You've watched the movies. Now you can jack in and play it -- no cranial implants required.
After months of testing and two years since the sequels, the persistent virtual reality of "The Matrix Online" is available for U.S. gamers.
A brief reintroduction for those still scratching their heads after "The Matrix Revolutions": When we last saw Neo, aka The One, he made a truce with the evil machines and saved the last bastion of humanity in the underground city of Zion.
A revised Matrix was formed after the renegade, replicating Agent Smith was defeated, and we saw the machines carting off Neo's corpse to points unknown. Did he die? And what about all those people still unwittingly serving as batteries for the machines?
That's just part of the murky mystery in "The Matrix Online," where players can choose to ally with the Machines, the Exiles or residents of Zion for control of the new system.
"Nobody is sure how long this truce will last. The theme for the first year is peace and the things people will do to screw it up," said writer Paul Chadwick, who was chosen by "Matrix" creators Larry and Andy Wachowski to keep the game's story moving forward.
There are "red pills," humans who can freely enter the Matrix with some limits, while the remaining "blue pills" still have no idea they've been duped into living in a simulated world.
Writing the story for such a never-ending online game where hundreds can gather at once was among the biggest challenges, said Chadwick, creator of the Concrete comics in which a man's brain is transplanted into a hulking stone body by aliens.
"You can't really hold everybody's attention on the same spot at the same time, so you've got to spray story at them from four different directions," he said. "I think I finally got the hang of that. There will be story happening all over the place."
The movies were a dystopian vision of the future, and that certainly continues in the video game version.
The kung fu combat and gravity-defying battles take place in the same steel-gray world of towering skyscrapers and urban grit called MegaCity.
It's not all dreariness, though -- there are plenty of opportunities for aspiring fashion designers, says lead game designer Toby Ragaini.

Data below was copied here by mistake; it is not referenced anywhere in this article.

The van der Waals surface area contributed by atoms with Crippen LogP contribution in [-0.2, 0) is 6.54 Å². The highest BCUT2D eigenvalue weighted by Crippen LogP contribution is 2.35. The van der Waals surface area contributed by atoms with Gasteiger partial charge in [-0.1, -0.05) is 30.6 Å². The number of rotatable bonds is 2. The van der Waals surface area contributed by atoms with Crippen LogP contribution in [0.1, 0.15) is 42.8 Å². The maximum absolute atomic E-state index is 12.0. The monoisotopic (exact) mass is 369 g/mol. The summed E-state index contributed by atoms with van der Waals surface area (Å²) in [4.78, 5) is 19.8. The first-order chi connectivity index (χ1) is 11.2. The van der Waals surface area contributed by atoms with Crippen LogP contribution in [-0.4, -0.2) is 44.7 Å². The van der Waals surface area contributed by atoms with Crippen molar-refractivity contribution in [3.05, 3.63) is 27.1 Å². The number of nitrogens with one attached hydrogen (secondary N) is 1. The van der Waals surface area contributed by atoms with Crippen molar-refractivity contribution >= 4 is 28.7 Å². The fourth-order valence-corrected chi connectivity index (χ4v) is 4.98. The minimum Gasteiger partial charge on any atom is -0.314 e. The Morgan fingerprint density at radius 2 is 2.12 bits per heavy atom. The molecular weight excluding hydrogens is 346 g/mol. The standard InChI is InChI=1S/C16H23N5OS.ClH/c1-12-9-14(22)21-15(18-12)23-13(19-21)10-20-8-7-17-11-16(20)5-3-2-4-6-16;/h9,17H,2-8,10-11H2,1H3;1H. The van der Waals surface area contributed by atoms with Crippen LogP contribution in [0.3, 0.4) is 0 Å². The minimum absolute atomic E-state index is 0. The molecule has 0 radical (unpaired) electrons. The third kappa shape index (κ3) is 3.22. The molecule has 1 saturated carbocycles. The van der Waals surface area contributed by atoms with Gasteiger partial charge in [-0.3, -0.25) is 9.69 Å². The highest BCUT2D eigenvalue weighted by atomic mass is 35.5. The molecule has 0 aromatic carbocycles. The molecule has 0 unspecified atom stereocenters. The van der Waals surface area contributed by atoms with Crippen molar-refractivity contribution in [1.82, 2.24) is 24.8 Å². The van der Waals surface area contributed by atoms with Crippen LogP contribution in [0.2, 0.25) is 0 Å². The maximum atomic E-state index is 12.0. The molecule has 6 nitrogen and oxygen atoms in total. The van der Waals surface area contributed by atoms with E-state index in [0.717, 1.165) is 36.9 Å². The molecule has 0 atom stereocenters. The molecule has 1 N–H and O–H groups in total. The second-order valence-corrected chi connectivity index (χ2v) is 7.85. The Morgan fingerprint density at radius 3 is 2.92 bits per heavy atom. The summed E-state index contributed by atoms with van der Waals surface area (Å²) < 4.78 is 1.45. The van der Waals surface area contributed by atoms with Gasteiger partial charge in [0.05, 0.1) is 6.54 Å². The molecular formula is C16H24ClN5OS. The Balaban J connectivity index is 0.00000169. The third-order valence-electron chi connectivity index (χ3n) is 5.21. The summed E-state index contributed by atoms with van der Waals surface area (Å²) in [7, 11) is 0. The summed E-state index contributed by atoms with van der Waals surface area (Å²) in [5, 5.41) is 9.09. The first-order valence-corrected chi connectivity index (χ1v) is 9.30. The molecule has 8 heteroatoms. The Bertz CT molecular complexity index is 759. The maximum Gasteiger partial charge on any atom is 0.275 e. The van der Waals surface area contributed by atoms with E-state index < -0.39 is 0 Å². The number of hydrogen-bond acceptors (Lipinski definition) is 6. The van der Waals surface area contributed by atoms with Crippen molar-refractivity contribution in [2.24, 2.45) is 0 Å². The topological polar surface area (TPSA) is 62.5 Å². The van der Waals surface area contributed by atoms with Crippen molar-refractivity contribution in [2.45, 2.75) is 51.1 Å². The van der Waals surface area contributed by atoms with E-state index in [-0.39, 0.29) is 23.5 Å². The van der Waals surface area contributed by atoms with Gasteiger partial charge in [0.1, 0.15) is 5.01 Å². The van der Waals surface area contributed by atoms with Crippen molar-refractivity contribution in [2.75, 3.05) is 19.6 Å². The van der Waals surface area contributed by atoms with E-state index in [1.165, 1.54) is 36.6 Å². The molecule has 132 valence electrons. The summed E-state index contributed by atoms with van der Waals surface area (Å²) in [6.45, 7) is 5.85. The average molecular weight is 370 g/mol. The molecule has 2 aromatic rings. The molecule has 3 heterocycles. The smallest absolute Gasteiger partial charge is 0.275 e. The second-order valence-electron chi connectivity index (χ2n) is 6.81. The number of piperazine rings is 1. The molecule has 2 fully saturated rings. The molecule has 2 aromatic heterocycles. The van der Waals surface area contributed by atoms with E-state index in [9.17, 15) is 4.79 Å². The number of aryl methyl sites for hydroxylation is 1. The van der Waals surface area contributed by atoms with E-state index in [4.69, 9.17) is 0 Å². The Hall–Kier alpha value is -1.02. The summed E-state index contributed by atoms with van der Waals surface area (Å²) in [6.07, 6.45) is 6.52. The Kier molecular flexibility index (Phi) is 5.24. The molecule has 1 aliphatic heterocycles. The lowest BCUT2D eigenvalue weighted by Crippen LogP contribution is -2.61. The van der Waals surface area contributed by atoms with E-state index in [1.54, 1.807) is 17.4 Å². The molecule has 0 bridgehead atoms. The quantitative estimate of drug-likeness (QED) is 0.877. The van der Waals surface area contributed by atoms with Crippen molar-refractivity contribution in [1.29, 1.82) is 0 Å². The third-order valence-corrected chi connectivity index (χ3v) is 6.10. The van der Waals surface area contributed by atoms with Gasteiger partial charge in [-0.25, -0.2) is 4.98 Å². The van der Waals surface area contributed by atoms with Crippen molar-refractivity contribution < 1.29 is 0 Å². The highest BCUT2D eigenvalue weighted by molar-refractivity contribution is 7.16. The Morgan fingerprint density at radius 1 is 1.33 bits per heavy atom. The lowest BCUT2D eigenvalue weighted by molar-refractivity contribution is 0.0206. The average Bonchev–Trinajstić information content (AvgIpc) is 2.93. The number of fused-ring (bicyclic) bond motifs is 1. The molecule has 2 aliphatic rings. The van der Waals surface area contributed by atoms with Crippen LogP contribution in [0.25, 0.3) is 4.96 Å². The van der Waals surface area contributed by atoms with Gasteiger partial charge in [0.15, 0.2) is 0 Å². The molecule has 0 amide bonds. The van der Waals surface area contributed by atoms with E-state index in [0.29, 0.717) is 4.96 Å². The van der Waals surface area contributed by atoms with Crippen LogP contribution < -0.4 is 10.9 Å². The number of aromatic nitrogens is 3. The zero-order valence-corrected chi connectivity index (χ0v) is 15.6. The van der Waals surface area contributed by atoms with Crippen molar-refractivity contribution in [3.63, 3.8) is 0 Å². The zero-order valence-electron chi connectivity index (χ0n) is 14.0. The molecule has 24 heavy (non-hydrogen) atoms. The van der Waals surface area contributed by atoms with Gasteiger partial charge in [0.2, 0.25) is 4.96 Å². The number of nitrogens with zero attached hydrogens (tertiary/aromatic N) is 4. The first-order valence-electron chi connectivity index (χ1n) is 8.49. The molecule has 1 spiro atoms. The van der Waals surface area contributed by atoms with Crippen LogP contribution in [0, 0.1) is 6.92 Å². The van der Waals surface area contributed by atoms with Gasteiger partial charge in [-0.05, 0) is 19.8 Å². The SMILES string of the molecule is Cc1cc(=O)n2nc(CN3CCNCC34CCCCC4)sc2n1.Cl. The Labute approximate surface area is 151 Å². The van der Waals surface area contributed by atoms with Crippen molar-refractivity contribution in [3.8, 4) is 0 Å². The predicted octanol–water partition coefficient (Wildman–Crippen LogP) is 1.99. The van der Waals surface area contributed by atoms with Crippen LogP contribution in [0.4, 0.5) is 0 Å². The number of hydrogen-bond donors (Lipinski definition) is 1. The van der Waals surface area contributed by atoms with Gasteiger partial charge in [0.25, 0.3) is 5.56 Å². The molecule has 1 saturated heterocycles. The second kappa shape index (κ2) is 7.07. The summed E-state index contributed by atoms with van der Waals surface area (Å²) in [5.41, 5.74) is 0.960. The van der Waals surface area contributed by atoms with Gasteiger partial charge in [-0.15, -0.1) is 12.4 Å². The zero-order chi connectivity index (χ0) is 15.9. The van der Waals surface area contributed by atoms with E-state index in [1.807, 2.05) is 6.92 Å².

Once you enter the Matrix, players can fully customize their characters, selecting gender, hair style, body shape, tattoos and clothing. Lots and lots of clothing.
There's gothic garb galore, with snake skin body suits, reflective sunglasses, hats -- and the trademark black trench coats.
"One thing we can offer is a sense of cool," Chadwick said.
Another game in the so-called "massively multiplayer" genre, "City of Heroes," takes place in a city full of superheroes, but most are sword and sorcery epics filled with dungeons and dragons.
Like its competitors, "The Matrix Online" is PC only, costing $50 plus a $15 monthly subscription fee.
Ragaini says "The Matrix Online" should appeal to "people who are never going to be interested in dwarfs and orcs. It's a contemporary urban fantasy."
Such online games are notorious time sinks, requiring hour after hour of secluded devotion to advance.
Ragaini says that's one of the things he tried to overcome.
"A lot of people just don't have two-, three-hour periods of time to devote to games," he said. "We decided it was important that players be able to complete a narrative experience in a half hour."
Chadwick isn't worried that the critical backlash over the last two films, "The Matrix Reloaded" and "The Matrix Revolutions," would affect the game version.
"I have to speak up for the sequels. 'Reloaded' is my favorite. I think they are going to go through a Stanley Kubrick cycle," he said. "I think the critical consensus will warm up to the trilogy as a whole in the next few years."
And what of the almighty Neo? Will we see him again?
"In the game, Morpheus finds himself without the great quest of his life. He wonders why the machines won't return Neo's body," Chadwick said. "A lot of people have different ideas. Maybe he's still alive? Rumors are a big part of our story."